There was a thump as someone tried to open the door to Leonard’s office, clearly expecting it to be unlocked. Leonard jumped, then smiled. He sat down in his chair and pressed the intercom button, which buzzed for a moment.
“Sir, there’s a man here,” said a frantic sounding male voice before the intercom cut off. Leonard pushed the speak button this time. “It’s fine, it’ll be Professor Matson,” he said. “The door is open.” He pushed the door unlock button next, and a few seconds later the door opened, more cautiously as though the opener were expecting a practical joke to be played. When the door was clearly opening it sped up, and bounced off the door-stop that protected the wall. In the doorway was a frail-looking elderly man who surely couldn’t have pushed the door open like that, or caused the original thump.
“Professor Matson,” said Leonard standing up and offering his hand. Matson glared at him, and walked briskly across the room, his speed and gait completely at odds with his delicate appearance. He sat down in the visitor’s chair ignoring Leonard’s outstretched hand. Leonard maintained his smile, dropped his hand, and sat back down as well.
“I’m sorry about the door,” he said. “Apparently there’s a degree of extra security comes with promotion; none of the offices in this building can be entered without a keycard or someone inside the office unlocking the door first. The first week I was in here I forgot my keycard twice and ended up spending the day sat with my PA outside my own office like some kind of naughty schoolboy!”
“It seems disrespectful to me,” said Professor Matson.
“Oh surely not,” said Leonard quickly. “You do have to be quite senior to get one of these offices.”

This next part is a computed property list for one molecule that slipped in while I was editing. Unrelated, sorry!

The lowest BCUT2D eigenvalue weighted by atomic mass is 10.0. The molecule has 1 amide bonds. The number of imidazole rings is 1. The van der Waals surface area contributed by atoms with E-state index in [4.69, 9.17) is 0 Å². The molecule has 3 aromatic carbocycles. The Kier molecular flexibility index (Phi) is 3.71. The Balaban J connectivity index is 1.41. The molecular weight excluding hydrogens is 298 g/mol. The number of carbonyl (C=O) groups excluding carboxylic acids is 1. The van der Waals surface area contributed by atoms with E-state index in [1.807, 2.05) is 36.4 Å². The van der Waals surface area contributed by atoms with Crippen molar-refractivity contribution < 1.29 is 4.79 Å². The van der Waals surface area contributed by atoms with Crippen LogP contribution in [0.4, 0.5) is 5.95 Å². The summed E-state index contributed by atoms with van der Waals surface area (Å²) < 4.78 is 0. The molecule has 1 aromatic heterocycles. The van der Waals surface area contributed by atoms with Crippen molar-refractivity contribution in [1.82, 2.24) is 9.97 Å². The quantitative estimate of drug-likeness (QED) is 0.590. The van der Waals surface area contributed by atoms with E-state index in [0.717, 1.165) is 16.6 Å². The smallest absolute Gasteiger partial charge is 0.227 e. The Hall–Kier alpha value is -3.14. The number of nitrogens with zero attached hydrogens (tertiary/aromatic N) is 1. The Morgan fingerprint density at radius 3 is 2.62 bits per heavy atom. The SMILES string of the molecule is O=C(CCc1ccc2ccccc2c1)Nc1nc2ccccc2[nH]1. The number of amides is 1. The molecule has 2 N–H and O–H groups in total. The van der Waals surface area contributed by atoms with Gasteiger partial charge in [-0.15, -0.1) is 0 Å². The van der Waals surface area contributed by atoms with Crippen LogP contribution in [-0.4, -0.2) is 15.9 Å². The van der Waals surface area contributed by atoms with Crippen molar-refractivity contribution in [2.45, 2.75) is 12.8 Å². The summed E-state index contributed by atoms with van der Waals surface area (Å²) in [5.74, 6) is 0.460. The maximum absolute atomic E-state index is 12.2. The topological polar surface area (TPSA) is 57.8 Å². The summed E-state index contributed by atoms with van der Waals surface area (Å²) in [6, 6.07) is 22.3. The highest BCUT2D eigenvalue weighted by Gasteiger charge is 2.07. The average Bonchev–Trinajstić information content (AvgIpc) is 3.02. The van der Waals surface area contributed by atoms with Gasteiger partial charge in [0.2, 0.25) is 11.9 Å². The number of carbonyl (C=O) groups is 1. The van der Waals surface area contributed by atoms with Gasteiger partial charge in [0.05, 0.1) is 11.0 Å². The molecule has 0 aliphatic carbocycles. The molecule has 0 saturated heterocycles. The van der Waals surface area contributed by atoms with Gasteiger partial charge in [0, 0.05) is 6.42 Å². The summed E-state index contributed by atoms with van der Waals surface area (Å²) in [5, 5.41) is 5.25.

“No, I mean it seems to be disrespecting me,” said Matson. “Why should I have to knock on anyone’s door? It’s not like I come here unless you’ve specifically asked for my help, Leonard, is it?”
Leonard paused for a moment, wondering how Matson managed to turn the conversation around so easily, and then recovered. “I did ask for your help three days ago, Professor.”
“And would you door have been magically unlocked for me then?”
Leonard shuffled in his seat. There had to be a trick to the way that Matson did it, but he’d still not figured out what it was, other than deeply irritating.
“Never mind the door, can you help me? I was definitely hoping that you’d appreciate the urgency of the message and come a little sooner.”
“I got your message this morning and came straight over, to walk into your locked door. As you must have known, if it was that urgent, I was in San Francisco until last night. Three hours ago I was still on a plane.”
“Ah, I didn’t think to check…,” Leonard paused again. Hadn’t he checked? He was almost sure that he had, but Matson didn’t lie about these things. And with this promotion he was finally aware of a lot more of what the department did and he did know what had been going on in San Francisco. The biggest shock to him had been when he realised what Professor Matson’s job actually was; it explained all of his sudden and awkward absences, his complete lack of a life outside of the office, and some of his more worrying mannerisms. And his utter immunity to censure.
“Never mind, Leonard. Tell me what the problem is and I’ll tell you what I know. I gather you’ve got the appropriate security clearance these days?”
Leonard pulled a small plastic card from his pocket and silently offered it across the table. Professor Matson rested his hand on his for a moment and then nodded.
“They don’t make them like they used to,” he said. He pulled a lucky rabbit’s foot from his own pocket and set it on the desk. “That’s mine, forty years old I think,” he said.
Leonard reached over and rested his fingers on it, expecting this to be a practical joke. To his shock the foot twitched, and then kicked. He pulled his fingers back, but the rest of the rabbit still appeared, traced in the air by a tiny glowing dot, and it turned to look at him. Something deep in the rabbit’s eyes seemed to explode, and Leonard instantly knew what Matson’s clearance was, and it was terrifying.
“Shit,” he said, as the rabbit faded away.